A Whale of an Opera

Sometimes an obsession goes too far. Pittsburgh Opera continues its 2017-2018 season with Jake Heggie and Gene Scheer’s critically acclaimed opera Moby-Dick. The opera is based on the novel of the same name by Herman Melville. The performances mark the Pittsburgh premiere of the opera and the debut of a new production co-produced by Utah Opera and Pittsburgh Opera.

The opera tells the tale of Captain Ahab, a man obsessed with revenge as he hunts the white whale that previously took off his leg. Ahab drags the whole crew of the Pequod along for a journey at sea that seems quite futile. Will his crew blindly follow him out of duty to their captain or could mutiny be on the horizon?

To learn more about Jake Heggie’s struggle trying to flesh out the character of Ahab and how working on this opera changed his compositional style, check out this interview with journalist Sean Martinfield. For a sneak listen of excerpts from the opera, go to the Pittsburgh Opera’s site  and click on “Season Audio Preview.”

Explore more about Moby-Dick through these recommendations from our collection. Hope to see you at the opera!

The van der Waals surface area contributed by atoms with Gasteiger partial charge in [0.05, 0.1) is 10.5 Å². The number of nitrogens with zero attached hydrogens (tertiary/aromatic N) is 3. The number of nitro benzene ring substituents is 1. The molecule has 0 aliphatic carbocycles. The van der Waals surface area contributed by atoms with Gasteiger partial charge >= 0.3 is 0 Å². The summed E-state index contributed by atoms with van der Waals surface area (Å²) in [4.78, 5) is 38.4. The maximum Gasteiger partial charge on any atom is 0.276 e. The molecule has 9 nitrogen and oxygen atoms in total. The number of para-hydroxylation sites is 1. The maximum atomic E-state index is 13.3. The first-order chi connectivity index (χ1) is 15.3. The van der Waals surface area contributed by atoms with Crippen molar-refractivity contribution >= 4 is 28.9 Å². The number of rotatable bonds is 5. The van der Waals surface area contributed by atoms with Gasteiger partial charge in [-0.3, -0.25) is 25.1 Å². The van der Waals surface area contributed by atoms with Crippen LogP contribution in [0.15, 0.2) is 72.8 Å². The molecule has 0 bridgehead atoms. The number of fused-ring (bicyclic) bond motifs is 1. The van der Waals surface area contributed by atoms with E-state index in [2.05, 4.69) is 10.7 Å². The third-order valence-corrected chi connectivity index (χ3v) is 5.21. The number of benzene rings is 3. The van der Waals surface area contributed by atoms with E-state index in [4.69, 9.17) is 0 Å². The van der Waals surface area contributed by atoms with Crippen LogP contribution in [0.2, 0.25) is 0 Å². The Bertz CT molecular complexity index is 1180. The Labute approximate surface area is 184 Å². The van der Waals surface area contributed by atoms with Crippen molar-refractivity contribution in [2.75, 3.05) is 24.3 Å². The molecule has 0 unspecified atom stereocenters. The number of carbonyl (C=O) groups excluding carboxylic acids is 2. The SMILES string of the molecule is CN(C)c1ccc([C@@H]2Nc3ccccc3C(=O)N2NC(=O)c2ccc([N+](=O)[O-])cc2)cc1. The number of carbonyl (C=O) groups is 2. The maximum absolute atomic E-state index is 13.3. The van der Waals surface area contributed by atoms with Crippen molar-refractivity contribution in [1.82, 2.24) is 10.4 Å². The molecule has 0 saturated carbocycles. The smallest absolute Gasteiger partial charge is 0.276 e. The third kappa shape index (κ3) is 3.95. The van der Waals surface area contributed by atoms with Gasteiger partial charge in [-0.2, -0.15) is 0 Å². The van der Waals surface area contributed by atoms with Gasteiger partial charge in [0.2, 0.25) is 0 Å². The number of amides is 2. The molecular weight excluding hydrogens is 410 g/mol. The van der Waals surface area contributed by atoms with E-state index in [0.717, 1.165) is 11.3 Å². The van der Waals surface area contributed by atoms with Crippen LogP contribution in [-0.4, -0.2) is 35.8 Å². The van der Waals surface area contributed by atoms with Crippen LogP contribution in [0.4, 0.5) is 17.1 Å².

This 2012 San Francisco Opera production was recorded live for broadcast on Great Performances (PBS). The powerful cast features Jay Hunter Morris as Captain Ahab, Stephen Costello as Greenhorn and Morgan Smith as Starbuck.

Moby Dick

John Huston directs this classic film adaptation featuring Gregory Peck as Ahab, Richard Basehart as Ishmael and the great Orson Welles in a smaller role.

Moby Dick, or The Whale

Re-read the novel that inspired the opera or read this American classic for the first time. It is man versus whale in this tale of revenge.

Heggie and Scheer's Moby-Dick: A Grand Opera for the 21st Century

Wallace’s book takes the reader through the creation of the world premiere production by Dallas Opera in 2010. Wallace interviews Jake Heggie (composer), Gene Scheer (librettist), Patrick Summers (conductor), other members of the creative team, the principal singers and the production staff to show the process of an opera coming to life. Scheer’s libretto is included in the book and gorgeous photographs of the production appear throughout the text.